Public show increasing support for speed cameras


The latest British Social Attitudes Survey has found that support for speed cameras has risen significantly over the past decade, in spite of the belief they are money-making devices. 

Agreement with the proposition that ‘speed cameras save lives’ rose from a low of 42% in 2005 to 56% in 2016, while disagreement fell from 31% to a low of 19% over the same time.

Nearly half of respondents said speed cameras are mostly there to make money but only a third (32%) said that there are too many, the lowest point in the last decade. 


Despite recent high profile campaigns, the level of support for the idea that ‘the law on using mobile phones whilst driving is not properly enforced’ has remained high for the last decade, with 71% agreeing or strongly agreeing.

RAC road safety spokesman Pete Williams said: ‘Government and industry must not let up in their efforts to explain the risks of dangerous mobile phone use to UK motorists.’

Support for speed bumps in residential streets has also risen, from 44% in favour in 2009 to 50% in 2016.

The number of respondents saying roads are too dangerous to cycle on is now at a record low, but still at 59%.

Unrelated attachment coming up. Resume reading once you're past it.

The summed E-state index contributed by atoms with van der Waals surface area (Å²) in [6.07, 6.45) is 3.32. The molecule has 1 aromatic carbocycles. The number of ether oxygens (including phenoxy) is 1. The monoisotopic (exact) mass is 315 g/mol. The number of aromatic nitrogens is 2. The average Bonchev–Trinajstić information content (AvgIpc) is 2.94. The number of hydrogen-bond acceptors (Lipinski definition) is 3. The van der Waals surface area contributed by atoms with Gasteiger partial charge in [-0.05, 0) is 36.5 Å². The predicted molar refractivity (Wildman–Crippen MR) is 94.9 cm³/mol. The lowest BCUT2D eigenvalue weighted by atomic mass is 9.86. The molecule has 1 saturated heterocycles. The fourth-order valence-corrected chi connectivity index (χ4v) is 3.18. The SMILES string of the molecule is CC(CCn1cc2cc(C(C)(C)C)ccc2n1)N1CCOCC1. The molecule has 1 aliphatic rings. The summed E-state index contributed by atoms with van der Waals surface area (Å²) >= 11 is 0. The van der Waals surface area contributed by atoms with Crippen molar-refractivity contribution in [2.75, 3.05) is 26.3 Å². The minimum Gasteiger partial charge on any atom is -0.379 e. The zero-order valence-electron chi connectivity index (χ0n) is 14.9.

Officials said a ‘strong’ willingness to walk journeys less than 2 miles, rather than go by car, has increased, from 6% in 2006 to 14% in 2016.

Similarly, opposition to using a bus rather than a car for short journeys has fallen to 34% from 45% in 2006.

Andy Cope of walking and cycling charity Sustrans, said: ‘We are increasingly aware of the health and environmental benefits of travelling by bike and foot and this awareness is reflected in changing attitudes. The extent of demand for safe and pleasant walking and cycling routes is clear.’

Officials said concern with congestion on motorways and in towns fell slightly, after rising between 2012 and 2015.

The number of people disagreeing with the idea that ‘people should be allowed to use their cars as much as they like, even if it causes damage to the environment’ fell to a low of 31%.

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